toktok

The health of language

Weekender

By CRAIG ALAN VOLKER
IN this monthly discussion we answer one question about language in PNG and beyond. This month we are looking at how to tell if your tok ples is healthy or not.
When we go to a clinic for a checkup, doctors use instruments to check things like our heartbeat, blood pressure, and weight. The doctors give us numbers that represent measurements of what these indicators of our health have to say about our health. Even if we feel fine, if our blood pressure is too high or if we weigh too much for our height, the doctors will tell us that we have a health issue that needs taking care of or else we have trouble in future.
In the same way, linguists use a series of tests to test the health or vitality of a language. A healthy language is one that is being used by a community and is not in danger of dying out. The more unhealthy signs a language shows, the greater the danger of it dying out.
About 15 years ago, UNESCO identified nine factors that indicate how healthy a language is and whether we can expect it to survive in the next generation or two. UNESCO assesses each factor on a scale of 5 (“yes definitely”) to 1 (“barely”) to 0 (“extinct”). We can use these factors to give your language an overall score on a scale from “extreme vitality” to “nearly extinct”.
You might like to look at these factors and see if your tok ples is healthy or if it is in trouble.
Factor 1: Intergenerational Language Transmission
Is your language being passed on to the next generation? A rating of 5 means the language is being learned and spoken by young children. A rating of 1 means only grandparents use it.
Factor 2: Absolute Number of Speakers
Is your language spoken by a large group of people? A small language group can be wiped out by disease or natural disasters, or it can be so small that its speakers must seek marriage partners from larger groups.
Factor 3: Proportion of Speakers within the Total Population
What is the percentage of people in your province or region who speak your language? A rating of 5 means everyone speaks that language (maybe Engan is the only PNG language that rates a 5). A rating of 1 means that almost everyone in your province speaks other languages.
Factor 4: Shifts in Domains of Language Use
“Domains” means social spaces where the language is used, like markets, church, school, family, women’s groups, haus boi, etc. A rating of 5 means that your language is used in all
these areas. A rating of 1 means that your language is used in only a few of these areas and other languages, such as Tok Pisin or English, are used in most other interactions.
Factor 5: Response to New Domains and Media
Is your language used with modern media, such as the internet, text messaging, chat rooms, music videos, and radio? A rating of 5 means it is used actively in all these new technologies. A rating of 1 means it Is almost never used.
Factor 6: Availability of Materials for Language Education and Literacy
Are there textbooks and reading books in your language and are they freely available? A rating of 5 means these books have been produced and are easy to obtain. A rating of 0 means there is not yet a writing system for the language. A rating in between means some materials have been produced (perhaps by SIL), but they are not widely known or distributed.
Factor 7: Governmental and Institutional Language Attitudes and Policies, Including Official Status and Use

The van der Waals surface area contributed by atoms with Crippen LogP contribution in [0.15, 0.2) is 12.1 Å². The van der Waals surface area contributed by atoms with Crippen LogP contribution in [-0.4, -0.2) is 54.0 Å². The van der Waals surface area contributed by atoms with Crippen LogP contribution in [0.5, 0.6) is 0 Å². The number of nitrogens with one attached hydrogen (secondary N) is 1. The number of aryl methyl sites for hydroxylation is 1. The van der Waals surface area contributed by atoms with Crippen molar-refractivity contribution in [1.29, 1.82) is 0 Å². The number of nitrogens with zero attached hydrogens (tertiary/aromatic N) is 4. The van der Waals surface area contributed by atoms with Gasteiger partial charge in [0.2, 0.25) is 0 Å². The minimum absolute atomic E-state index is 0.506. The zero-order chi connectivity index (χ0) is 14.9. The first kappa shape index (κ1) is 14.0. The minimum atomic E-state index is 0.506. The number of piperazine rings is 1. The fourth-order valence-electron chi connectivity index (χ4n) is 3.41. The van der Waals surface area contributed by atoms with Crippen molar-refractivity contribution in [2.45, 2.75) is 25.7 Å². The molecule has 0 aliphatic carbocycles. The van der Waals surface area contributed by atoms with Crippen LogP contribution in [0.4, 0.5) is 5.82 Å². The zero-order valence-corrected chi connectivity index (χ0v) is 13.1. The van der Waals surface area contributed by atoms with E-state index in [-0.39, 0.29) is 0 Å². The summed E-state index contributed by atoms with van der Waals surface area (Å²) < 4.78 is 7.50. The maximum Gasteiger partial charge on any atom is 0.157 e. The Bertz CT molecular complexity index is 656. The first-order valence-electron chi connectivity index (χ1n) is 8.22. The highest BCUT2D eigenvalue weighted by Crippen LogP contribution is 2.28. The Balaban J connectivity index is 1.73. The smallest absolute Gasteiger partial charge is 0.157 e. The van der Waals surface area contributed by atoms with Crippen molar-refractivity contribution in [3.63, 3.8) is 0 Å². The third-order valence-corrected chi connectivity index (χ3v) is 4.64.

Does the government use and support the use of the language? A rating of 5 would mean that government services are available in your language and that the government recognises its importance and actively works to preserve and expand its use. This is sadly not the case in PNG. A rating of 1 means the government tries to assimilate the speakers into using a different language or even forbid the language being used in public. This does happen with minority languages in some countries, but luckily not in PNG. In this country we are probably at UNESCO level 3, “passive assimilation”. The government does nothing to protect the language, but doesn’t condemn local language use either. By doing nothing, it just lets its speakers shift into other languages, usually Tok Pisin or English.
Factor 8: Community Members’ Attitudes towards Their Own Language
Do community members value their language? A rating of 5 means that all members value the use of their language. A rating of 1 means only a few people value the language, while a rating of 0 means there is no one in the community who values the language.
Factor 9: Type and Quality of Documentation
Are there dictionaries and grammatical descriptions of the language? A rating of 5 means there has been extensive linguistic research and documentation, with many texts recorded for future generations. A rating of 1 means there are just some short word lists or legends recorded. A rating of 0 means there has been no linguistic documentation and no recordings made of the language.
Your language’s score?
So, how well did your language pass the test? Is it healthy and likely to be around for many more years? Great! Or is it in danger of disappearing? If it is in danger of disappearing, is this something that is of concern to you and your community or not? If it is a concern, what will you do to reverse the trend?
You can read and download the full UNESCO document “Language Vitality and Endangerment” at: http:// unesdoc.unesco.org/images/0018/001836/183699E.pdf

  • Professor Volker is a linguist living in New Ireland, an Adjunct Professor in The Cairns Institute, James Cook University, Queensland, and Jakob Fugger Visiting Professor at the University of Augsburg, Germany. He welcomes your language questions for this monthly discussion at craig.volker@jcu.edu.au. Or continue the discussion on the Facebook Language Toktok page.

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